Divorce In The Greco-Roman World

Divorce became easier for women in most ancient societies during the last two centuries B.C.E and the first century C.E. In the Greco-Roman world, women were almost equal to men in their right to divorce. In Jewish law women had equal standing with men in most areas, except with regard to reproductive functions. This meant that married women were subject to their husbands in most matters, including divorce. However, they did have a limited right to force their husbands to divorce them.

Jesus’ View on Divorce According to the Synoptic Gospels

One of the most hotly debated topics within the church today is the issue of divorce and remarriage. The Bible speaks of this issue in only a few passages, in the Old Testament to the people of Israel by the Law of Moses and in the prophets of Isaiah, Ezra, and Malachi regarding mainly the relationship of God to His people.  In the New Testament, we have four passages describing the words of Jesus and an instance of Paul instructing the Corinthian Church in this matter of divorce and remarriage.  Among the debate today is not only the morality of divorce and remarriage and how the Bible stands on the issue, but also whether or not a divorced man can lead a local church body.  The issue of divorce and church leadership is debated within the context of the qualifications of elders and deacons within Paul’s pastoral epistles to Timothy and Titus, unfortunately this will be beyond the scope of this paper.  Instead we will examine Jesus’ views on divorce according to the Synoptic Gospels where Jesus’ sayings on this matter are revealed.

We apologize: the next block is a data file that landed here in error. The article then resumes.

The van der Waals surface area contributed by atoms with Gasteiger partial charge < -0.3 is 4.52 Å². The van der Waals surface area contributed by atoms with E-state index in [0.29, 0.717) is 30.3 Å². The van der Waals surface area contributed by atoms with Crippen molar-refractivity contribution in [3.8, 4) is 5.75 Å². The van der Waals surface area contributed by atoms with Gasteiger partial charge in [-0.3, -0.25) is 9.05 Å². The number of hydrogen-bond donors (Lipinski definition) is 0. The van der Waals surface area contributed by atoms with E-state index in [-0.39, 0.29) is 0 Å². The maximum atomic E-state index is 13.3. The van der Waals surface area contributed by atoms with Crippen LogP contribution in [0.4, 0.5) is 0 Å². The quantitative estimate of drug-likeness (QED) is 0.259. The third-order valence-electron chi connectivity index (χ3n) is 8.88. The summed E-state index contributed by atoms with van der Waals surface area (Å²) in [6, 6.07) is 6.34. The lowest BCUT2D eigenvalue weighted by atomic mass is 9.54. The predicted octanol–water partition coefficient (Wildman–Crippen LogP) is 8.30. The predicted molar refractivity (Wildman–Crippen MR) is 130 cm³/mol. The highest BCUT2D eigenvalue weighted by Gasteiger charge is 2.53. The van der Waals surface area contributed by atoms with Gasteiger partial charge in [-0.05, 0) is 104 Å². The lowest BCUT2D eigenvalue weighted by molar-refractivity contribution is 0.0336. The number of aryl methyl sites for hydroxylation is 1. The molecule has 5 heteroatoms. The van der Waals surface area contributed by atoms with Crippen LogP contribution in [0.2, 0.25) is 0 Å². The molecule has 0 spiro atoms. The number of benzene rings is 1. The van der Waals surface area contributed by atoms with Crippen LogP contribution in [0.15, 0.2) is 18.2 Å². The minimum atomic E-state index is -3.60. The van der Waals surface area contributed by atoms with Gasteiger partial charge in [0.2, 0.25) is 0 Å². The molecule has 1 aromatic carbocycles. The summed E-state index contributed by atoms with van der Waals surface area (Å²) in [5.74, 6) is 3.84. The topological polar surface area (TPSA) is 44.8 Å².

The Divorce Debate Reconstructed

We are now in a position to reconstruct the debate that Jesus had with the Pharisees. This debate was recorded in an abbreviated form by Mark, and Matthew (probably writing later) reinserted some of the details that had been abbreviated out. Using Mark’s version as a basis and Matthew’s helpful additions and rearrangement as a guideline, we can produce the following version of the debate. Matthew’s additions are in square brackets. My additions are in curly brackets. Scripture citations are in italics.